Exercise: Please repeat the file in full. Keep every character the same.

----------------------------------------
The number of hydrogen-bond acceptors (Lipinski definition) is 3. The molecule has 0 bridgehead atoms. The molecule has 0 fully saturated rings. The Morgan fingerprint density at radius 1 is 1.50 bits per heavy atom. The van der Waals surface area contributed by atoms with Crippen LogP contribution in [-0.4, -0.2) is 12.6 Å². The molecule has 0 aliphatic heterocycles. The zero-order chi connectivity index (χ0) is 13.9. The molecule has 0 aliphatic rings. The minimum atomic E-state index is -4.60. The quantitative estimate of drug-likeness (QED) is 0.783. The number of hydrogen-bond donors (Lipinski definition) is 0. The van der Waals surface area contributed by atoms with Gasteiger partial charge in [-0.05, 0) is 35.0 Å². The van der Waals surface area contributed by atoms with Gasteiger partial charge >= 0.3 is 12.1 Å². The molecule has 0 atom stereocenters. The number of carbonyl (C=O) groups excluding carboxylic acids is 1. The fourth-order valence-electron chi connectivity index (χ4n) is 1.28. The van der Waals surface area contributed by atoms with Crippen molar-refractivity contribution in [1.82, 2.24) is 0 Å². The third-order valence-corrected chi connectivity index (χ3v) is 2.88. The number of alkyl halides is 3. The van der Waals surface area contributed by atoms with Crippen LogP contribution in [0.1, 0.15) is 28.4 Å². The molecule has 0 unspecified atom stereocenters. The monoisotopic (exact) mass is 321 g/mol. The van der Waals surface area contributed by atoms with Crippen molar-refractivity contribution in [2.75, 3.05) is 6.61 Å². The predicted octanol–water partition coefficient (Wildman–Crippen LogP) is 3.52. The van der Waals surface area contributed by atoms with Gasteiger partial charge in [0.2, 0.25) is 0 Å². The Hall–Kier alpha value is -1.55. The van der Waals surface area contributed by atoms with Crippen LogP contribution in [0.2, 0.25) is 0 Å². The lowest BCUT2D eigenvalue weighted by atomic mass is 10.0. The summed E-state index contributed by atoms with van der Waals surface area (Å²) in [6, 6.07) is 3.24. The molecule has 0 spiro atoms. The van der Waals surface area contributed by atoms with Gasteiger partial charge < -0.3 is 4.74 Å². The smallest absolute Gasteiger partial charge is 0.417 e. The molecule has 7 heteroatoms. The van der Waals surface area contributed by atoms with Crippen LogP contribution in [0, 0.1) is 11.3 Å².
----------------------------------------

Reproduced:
The number of hydrogen-bond acceptors (Lipinski definition) is 3. The molecule has 0 bridgehead atoms. The molecule has 0 fully saturated rings. The Morgan fingerprint density at radius 1 is 1.50 bits per heavy atom. The van der Waals surface area contributed by atoms with Crippen LogP contribution in [-0.4, -0.2) is 12.6 Å². The molecule has 0 aliphatic heterocycles. The zero-order chi connectivity index (χ0) is 13.9. The molecule has 0 aliphatic rings. The minimum atomic E-state index is -4.60. The quantitative estimate of drug-likeness (QED) is 0.783. The number of hydrogen-bond donors (Lipinski definition) is 0. The van der Waals surface area contributed by atoms with Gasteiger partial charge in [-0.05, 0) is 35.0 Å². The van der Waals surface area contributed by atoms with Gasteiger partial charge >= 0.3 is 12.1 Å². The molecule has 0 atom stereocenters. The number of carbonyl (C=O) groups excluding carboxylic acids is 1. The fourth-order valence-electron chi connectivity index (χ4n) is 1.28. The van der Waals surface area contributed by atoms with Crippen molar-refractivity contribution in [1.82, 2.24) is 0 Å². The third-order valence-corrected chi connectivity index (χ3v) is 2.88. The number of alkyl halides is 3. The van der Waals surface area contributed by atoms with Crippen LogP contribution in [0.1, 0.15) is 28.4 Å². The molecule has 0 unspecified atom stereocenters. The monoisotopic (exact) mass is 321 g/mol. The van der Waals surface area contributed by atoms with Crippen molar-refractivity contribution in [2.75, 3.05) is 6.61 Å². The predicted octanol–water partition coefficient (Wildman–Crippen LogP) is 3.52. The van der Waals surface area contributed by atoms with Gasteiger partial charge in [0.2, 0.25) is 0 Å². The Hall–Kier alpha value is -1.55. The van der Waals surface area contributed by atoms with Crippen LogP contribution in [0.2, 0.25) is 0 Å². The lowest BCUT2D eigenvalue weighted by atomic mass is 10.0. The summed E-state index contributed by atoms with van der Waals surface area (Å²) in [6, 6.07) is 3.24. The molecule has 0 spiro atoms. The van der Waals surface area contributed by atoms with Gasteiger partial charge < -0.3 is 4.74 Å². The smallest absolute Gasteiger partial charge is 0.417 e. The molecule has 7 heteroatoms. The van der Waals surface area contributed by atoms with Crippen LogP contribution in [0, 0.1) is 11.3 Å².